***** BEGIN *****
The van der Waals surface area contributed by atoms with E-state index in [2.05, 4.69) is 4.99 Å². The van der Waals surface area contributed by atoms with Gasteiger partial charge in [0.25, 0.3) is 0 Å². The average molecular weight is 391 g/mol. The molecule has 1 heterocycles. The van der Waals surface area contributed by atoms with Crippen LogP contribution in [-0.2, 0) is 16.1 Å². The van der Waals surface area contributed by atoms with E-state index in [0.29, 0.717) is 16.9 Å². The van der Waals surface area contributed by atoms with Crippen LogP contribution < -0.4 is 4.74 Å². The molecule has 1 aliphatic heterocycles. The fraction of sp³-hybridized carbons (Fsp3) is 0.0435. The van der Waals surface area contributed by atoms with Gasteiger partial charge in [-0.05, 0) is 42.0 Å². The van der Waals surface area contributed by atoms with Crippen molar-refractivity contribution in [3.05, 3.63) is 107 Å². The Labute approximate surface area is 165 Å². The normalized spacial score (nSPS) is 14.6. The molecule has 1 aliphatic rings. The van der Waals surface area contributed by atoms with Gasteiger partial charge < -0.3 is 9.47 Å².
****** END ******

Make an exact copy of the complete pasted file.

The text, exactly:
The van der Waals surface area contributed by atoms with E-state index in [2.05, 4.69) is 4.99 Å². The van der Waals surface area contributed by atoms with Gasteiger partial charge in [0.25, 0.3) is 0 Å². The average molecular weight is 391 g/mol. The molecule has 1 heterocycles. The van der Waals surface area contributed by atoms with Crippen LogP contribution in [-0.2, 0) is 16.1 Å². The van der Waals surface area contributed by atoms with E-state index in [0.29, 0.717) is 16.9 Å². The van der Waals surface area contributed by atoms with Crippen LogP contribution < -0.4 is 4.74 Å². The molecule has 1 aliphatic heterocycles. The fraction of sp³-hybridized carbons (Fsp3) is 0.0435. The van der Waals surface area contributed by atoms with Gasteiger partial charge in [-0.05, 0) is 42.0 Å². The van der Waals surface area contributed by atoms with Crippen molar-refractivity contribution in [3.05, 3.63) is 107 Å². The Labute approximate surface area is 165 Å². The normalized spacial score (nSPS) is 14.6. The molecule has 1 aliphatic rings. The van der Waals surface area contributed by atoms with Gasteiger partial charge < -0.3 is 9.47 Å².